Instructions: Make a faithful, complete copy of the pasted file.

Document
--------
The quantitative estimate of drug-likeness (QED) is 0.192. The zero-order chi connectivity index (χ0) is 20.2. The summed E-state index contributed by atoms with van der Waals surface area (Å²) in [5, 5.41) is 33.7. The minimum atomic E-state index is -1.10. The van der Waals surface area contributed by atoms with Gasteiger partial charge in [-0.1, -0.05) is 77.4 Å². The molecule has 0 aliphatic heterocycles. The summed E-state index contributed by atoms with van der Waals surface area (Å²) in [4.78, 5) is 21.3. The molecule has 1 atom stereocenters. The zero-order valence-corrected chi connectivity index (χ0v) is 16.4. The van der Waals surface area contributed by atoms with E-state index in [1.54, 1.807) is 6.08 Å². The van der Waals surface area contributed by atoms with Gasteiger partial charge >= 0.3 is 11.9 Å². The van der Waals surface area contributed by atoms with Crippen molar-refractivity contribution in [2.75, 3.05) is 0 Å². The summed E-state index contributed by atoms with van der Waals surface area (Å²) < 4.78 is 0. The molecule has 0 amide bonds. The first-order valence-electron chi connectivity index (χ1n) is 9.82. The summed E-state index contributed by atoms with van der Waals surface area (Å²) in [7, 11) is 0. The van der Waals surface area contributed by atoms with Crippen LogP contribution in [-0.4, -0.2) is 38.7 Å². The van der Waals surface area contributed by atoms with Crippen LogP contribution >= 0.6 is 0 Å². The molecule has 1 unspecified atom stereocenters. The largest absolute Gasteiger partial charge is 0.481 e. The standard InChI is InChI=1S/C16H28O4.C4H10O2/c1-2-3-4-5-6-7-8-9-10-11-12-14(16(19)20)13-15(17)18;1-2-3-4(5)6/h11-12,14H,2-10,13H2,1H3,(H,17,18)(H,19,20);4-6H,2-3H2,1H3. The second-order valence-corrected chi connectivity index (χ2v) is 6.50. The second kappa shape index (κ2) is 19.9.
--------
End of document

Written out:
The quantitative estimate of drug-likeness (QED) is 0.192. The zero-order chi connectivity index (χ0) is 20.2. The summed E-state index contributed by atoms with van der Waals surface area (Å²) in [5, 5.41) is 33.7. The minimum atomic E-state index is -1.10. The van der Waals surface area contributed by atoms with Gasteiger partial charge in [-0.1, -0.05) is 77.4 Å². The molecule has 0 aliphatic heterocycles. The summed E-state index contributed by atoms with van der Waals surface area (Å²) in [4.78, 5) is 21.3. The molecule has 1 atom stereocenters. The zero-order valence-corrected chi connectivity index (χ0v) is 16.4. The van der Waals surface area contributed by atoms with E-state index in [1.54, 1.807) is 6.08 Å². The van der Waals surface area contributed by atoms with Gasteiger partial charge >= 0.3 is 11.9 Å². The van der Waals surface area contributed by atoms with Crippen molar-refractivity contribution in [2.75, 3.05) is 0 Å². The summed E-state index contributed by atoms with van der Waals surface area (Å²) < 4.78 is 0. The molecule has 0 amide bonds. The first-order valence-electron chi connectivity index (χ1n) is 9.82. The summed E-state index contributed by atoms with van der Waals surface area (Å²) in [7, 11) is 0. The van der Waals surface area contributed by atoms with Crippen LogP contribution in [-0.4, -0.2) is 38.7 Å². The van der Waals surface area contributed by atoms with Crippen LogP contribution >= 0.6 is 0 Å². The molecule has 1 unspecified atom stereocenters. The largest absolute Gasteiger partial charge is 0.481 e. The standard InChI is InChI=1S/C16H28O4.C4H10O2/c1-2-3-4-5-6-7-8-9-10-11-12-14(16(19)20)13-15(17)18;1-2-3-4(5)6/h11-12,14H,2-10,13H2,1H3,(H,17,18)(H,19,20);4-6H,2-3H2,1H3. The second-order valence-corrected chi connectivity index (χ2v) is 6.50. The second kappa shape index (κ2) is 19.9.